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Roman Nose is a popular State Park with many activities to keep you entertained & beautiful scenery. We stayed at RV Site #39 at Two Lakes & enjoyed our stay. It was a clean site with full hookups, picnic table, fire pit and spaced well from the other sites. Traffic was heavy because of the nearby General Store, fishing dock and one trail head to Inspiration Point. If we returned, would stay at #40, but #37, 38 & #39 are good sites.
Cedar Cove had water & electric and seemed to be the sites with least traffic & felt a bit more peaceful.
Canyon Vista is very crowded, open & only for those that enjoy knowing their neighbors well. When we walked by, it felt like a huge party, everyone seemed happy & enjoying their time.
Bitter Creek RV Area & Bitter Creek Tent Area are separated from the hustle & bustle, however the RV area is very open & very visible from the main road. It is good for very big RVs.
The Spring Loop Trail with the Spring Pavilion & the old OCC Pool is a must & so is the Inspiration Point Trail. Inspiration Point Trail is a moderate trail with some steep grades.
Pretty empty for a Friday but it’s late in the season. This location allows you to pull straight into the tent spots. Not like others where you park and pack in so great for car camping. Online reservations are easy. No one around to check in when I arrived and no camp host present but no big deal. Water is turned off for tent spots 1-4.
This is a Army Corps Engineer campground. Well maintained. Great sites. Some lakeside. Many have tons of shade. Site spacing is good. Check in process was a bit annoying. Made reservations and paid online then had to wait in a long line at gate shack for them to hand you paperwork. Old guy on golf cart is not very friendly. Some of the best Walleye and Striper fishing around. Overall a great park
We visited Roman Nose in July of 2020 (my latest of several trips there since my youth). My boys loved it and enjoyed the hiking, fishing, and swimming. Our morning hike concluded around lunch and the shade-covered natural springs were a great way to beat the afternoon heat.
Lots of other activities available include putt putt, paddle boats, swimming pool, golf course, and the great restaurant Foggy Bottom Kitchen.
This is a beautiful area with plenty to offer. The golf course is challenging and my 11 year old was free. The signage getting to the park was great but within the park not so much. Know where your going before hand if you can. Be careful of low hanging branches if you have a taller RV.
The lake is owned and operated by Oklahoma State University. The grounds were well mowed, some of the structures are dated but well cared for. Super-friendly and helpful people at the permit office. The store was closed when we arrived.
The quirky bit is the number of camping spaces that are by annual permit. That means a lot of of the shore line is taken up by permanent campers, weekend campers that leave their rigs, student living and even residents (in campers). The lake being close to Stillwater, it looks like a number of students and such commute from the lake.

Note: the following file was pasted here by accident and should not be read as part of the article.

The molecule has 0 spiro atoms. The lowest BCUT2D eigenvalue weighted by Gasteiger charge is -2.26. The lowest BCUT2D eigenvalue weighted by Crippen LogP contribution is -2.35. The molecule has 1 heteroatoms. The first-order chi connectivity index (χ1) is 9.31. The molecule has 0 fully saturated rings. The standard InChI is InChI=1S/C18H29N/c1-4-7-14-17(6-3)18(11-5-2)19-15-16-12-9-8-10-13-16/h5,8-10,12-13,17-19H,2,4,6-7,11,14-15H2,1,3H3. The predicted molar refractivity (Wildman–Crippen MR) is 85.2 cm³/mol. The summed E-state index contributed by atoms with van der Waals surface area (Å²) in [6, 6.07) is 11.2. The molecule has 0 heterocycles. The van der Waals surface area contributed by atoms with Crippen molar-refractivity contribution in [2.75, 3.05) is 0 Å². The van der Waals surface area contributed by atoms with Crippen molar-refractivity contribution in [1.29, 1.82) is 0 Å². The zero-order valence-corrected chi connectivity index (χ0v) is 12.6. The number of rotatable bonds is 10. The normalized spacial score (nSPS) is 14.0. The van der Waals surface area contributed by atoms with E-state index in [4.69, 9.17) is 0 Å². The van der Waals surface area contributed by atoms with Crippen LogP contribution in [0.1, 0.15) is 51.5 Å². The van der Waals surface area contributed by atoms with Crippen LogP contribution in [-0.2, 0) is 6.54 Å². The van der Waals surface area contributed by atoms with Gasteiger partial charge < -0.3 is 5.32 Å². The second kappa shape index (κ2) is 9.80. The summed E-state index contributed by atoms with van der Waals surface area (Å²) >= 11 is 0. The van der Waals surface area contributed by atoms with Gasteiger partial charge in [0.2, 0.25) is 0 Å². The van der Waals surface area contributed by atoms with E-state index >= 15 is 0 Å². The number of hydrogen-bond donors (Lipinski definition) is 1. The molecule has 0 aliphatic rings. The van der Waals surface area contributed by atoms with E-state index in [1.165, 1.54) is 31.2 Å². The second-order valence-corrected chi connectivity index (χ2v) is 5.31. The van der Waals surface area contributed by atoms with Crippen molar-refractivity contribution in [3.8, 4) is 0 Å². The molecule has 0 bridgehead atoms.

None of this was problematic for us, but the level of care each annual permit holder takes on their lot range from pristine to near dilapidated.
We stayed in Beaver Cove and found it to be clean, well-maintained, friendly and quiet. No real privacy buffer between sites, but the spacing was comfortable.
The park ranger made several passes through, even though the campground was only about 1/4 occupied.
Lots of birds, including a resident blue heron the locals named Charlie. Wonderful views of the cove. We stayed in lot 31 and a few large elm trees gave our campsite evening shade.
Nice fire rings and sturdy picnic tables.
All in all, a good stay.
I just spent the weekend in the South camp site but ventured to the North campsite on my way out to look around for a future stay.
There are no facilities so best to bring your own, or plan on driving out and into the main campground to use the restrooms there.
North: Large campsite with both tree shaded and open areas, larger access to the water. Area is large enough for multiple vehicles, though only 2 vehicles are allowed to stay at the campsite it would a nice site for others together if they were camping in the nearby primitive sites. Fire ring provided. The main road in isn't bad, but the Y to the North camp site does have a bit of a rock ledge to drop off of and a bit of an off camber section.
South: Nice primitive campsite with water access. Plenty of room for a couple of vehicles and tents. Mostly tree shaded with one small area open to direct sun. Fire ring provided. The water access in this site is a path through the grass that grows at the edge of the water, the bottom is sandy. Heard/saw fish hitting the water often was not able to catch any. The road all the way to this camp site isn't bad.
Should it rain while you are staying in either spot, the roads out could change quite a bit especially due to the sandy soil. The Lake states 4wd is required to stay at the sites and while it's not necessary when dry, I can see it being needed during/after a storm.
One thing I did not like about the primitive sites is that the hiking/biking trails come right by the campsite within a few feet, so I had people all weekend practically coming into my camp. I prefer primitive for a reason and that is to get away from people not have them coming through my campsite. There is more than enough room between the campsites and the main road to have adequate space between the trail system and the campsites as not to disturb the campers.